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by David Todd McCarty | Monday, July 11, 2016

The American grocery store, or supermarket as they are sometimes called, is a thing of freakish wonder to begin with. The sheer volume of goods, most of it not real food, is astounding and frightening. The latest trend are the gourmet grocery stores like Fresh Fields and Trader Joe’s. They have aisles of packaged goods marked organic or vegan with a new list of ingredients you’ve never heard of. National soda brands are gone, but there are plenty of fruit juices that will rot your teeth just the same, and are made by the national brands. It’s all a facade.

Lots of women wearing lululemon yoga pants pushing their tiny carts, with bags of seaweed flavored snack crisps and fizzy fruit juice. It’s all just chips and soda dear.

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by David Todd McCarty | Wednesday, June 1, 2016

We, the members of the internet, just wanted to say a few words in defense of you who so diligently keep us informed on Facebook and other social media outlets to all the vital conspiracy theories, racist rants, urban myths, and fear-based flotsam and jetsam. You provide a valuable public service and don’t ever let anyone tell you otherwise.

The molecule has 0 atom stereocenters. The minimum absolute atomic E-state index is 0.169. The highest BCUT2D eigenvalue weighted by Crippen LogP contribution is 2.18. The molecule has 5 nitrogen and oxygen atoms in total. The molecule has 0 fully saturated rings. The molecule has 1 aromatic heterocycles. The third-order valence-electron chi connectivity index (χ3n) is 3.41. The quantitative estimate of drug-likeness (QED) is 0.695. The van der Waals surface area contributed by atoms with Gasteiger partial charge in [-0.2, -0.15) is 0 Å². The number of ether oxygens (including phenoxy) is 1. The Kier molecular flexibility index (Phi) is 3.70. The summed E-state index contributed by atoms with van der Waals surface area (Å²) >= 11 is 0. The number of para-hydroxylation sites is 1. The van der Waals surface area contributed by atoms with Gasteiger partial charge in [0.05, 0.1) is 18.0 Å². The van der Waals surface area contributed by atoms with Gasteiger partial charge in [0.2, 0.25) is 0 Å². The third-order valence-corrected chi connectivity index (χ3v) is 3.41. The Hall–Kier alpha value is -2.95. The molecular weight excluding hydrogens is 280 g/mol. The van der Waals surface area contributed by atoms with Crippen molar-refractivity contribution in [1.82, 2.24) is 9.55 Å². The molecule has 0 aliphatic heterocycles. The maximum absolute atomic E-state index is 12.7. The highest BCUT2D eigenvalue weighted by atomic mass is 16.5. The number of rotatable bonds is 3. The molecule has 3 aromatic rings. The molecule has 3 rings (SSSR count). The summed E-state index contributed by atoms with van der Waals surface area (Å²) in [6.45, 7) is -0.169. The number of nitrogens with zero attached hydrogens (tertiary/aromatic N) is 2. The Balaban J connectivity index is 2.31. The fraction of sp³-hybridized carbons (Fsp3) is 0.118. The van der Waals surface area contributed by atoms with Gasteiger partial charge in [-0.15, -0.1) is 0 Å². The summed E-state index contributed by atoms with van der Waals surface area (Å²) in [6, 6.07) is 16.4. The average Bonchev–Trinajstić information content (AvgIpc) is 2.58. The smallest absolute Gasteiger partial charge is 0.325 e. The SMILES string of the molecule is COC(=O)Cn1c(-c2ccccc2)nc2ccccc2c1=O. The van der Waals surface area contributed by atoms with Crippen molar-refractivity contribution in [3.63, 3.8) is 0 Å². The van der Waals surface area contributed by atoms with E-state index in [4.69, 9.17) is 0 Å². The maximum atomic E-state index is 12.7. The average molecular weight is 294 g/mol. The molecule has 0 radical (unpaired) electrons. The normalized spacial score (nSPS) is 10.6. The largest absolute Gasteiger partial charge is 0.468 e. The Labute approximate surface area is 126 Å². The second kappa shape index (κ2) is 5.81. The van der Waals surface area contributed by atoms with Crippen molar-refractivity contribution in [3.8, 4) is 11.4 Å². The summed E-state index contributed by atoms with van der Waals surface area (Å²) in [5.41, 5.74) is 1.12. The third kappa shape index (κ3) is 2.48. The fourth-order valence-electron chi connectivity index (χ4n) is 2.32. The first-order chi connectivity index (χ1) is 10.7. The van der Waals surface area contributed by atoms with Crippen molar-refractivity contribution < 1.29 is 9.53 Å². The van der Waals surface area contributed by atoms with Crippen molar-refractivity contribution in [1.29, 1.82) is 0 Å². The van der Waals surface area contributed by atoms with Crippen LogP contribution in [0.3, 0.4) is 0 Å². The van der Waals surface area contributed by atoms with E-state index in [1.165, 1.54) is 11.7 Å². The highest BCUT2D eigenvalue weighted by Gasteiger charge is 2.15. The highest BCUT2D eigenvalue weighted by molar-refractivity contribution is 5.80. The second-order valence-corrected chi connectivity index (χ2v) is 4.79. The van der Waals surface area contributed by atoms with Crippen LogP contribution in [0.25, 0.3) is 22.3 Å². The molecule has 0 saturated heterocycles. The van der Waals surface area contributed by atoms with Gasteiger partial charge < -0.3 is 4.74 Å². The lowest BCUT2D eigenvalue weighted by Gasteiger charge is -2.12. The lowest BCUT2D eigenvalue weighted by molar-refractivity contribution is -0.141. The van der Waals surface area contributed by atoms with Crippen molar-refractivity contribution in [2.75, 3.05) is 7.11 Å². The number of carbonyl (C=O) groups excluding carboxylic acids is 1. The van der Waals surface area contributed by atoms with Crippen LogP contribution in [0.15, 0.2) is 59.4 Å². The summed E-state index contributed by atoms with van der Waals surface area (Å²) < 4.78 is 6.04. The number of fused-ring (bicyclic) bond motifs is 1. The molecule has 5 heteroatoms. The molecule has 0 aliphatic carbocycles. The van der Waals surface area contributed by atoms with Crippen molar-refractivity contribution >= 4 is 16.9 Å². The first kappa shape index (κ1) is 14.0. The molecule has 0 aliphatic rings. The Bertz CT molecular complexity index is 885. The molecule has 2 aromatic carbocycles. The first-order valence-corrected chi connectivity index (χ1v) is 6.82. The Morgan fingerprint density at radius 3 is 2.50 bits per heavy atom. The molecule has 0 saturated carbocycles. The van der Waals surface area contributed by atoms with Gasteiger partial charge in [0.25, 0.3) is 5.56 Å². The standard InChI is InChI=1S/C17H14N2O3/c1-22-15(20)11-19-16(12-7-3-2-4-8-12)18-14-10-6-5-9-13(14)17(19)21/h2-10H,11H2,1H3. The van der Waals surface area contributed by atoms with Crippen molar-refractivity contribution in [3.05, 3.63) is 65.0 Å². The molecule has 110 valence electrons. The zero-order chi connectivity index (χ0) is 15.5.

It’s takes a special kind of selfless public servant to regularly pass along obviously suspect information with zero criticism or awareness. Not just anyone can click share without a thought to intent, meaning or impact.

We’ve been talking amongst ourselves and we really like the posts about poignant subjects such as guns, congress, war, or gorillas, written by such awe-inspiring luminaries as Jodie Foster, Abraham Lincoln, Morgan Freeman, and Thomas Edison.

It’s astounding that Lincoln had such insights into the internet, or that Morgan Freeman happened to make a comment that was oddly in tune with our personal beliefs, but there they are, in plain type across a picture of them. We didn’t even know Jodie Foster was that political. But no one would post it if it weren’t true, so it’s good to know that our celebrities have such wisdom.

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by David Todd McCarty | Saturday, April 23, 2016

It’s a strange thing to lose a town, especially one in which you are currently living, but that seems to be the case for the town I’ve called home for almost 20 years. Many of my neighbors have been here for as many as eight generations.

The village of Goshen, New Jersey was first settled in 1693 by Aaron Leaming who raised cattle on the land. By 1710, there was a settlement and sometime around 1725, my home was built. It’s called the Tavern House and was a tavern and stagecoach stop during the mid to late 1800’s. At the end of my road, which dead ends into the marsh, the Garrison and Harker shipyard stood. Between 1859 and 1898, twenty five ships of record were built as well as a much larger number of smaller crafts.

In addition to the many old homes, Goshen is home to The Goshen Schoolhouse, which was built in 1872 and is in the process of being saved from destruction, as well as the Goshen Methodist Church that also happens to contain an historic cemetery. The church is currently up for sale.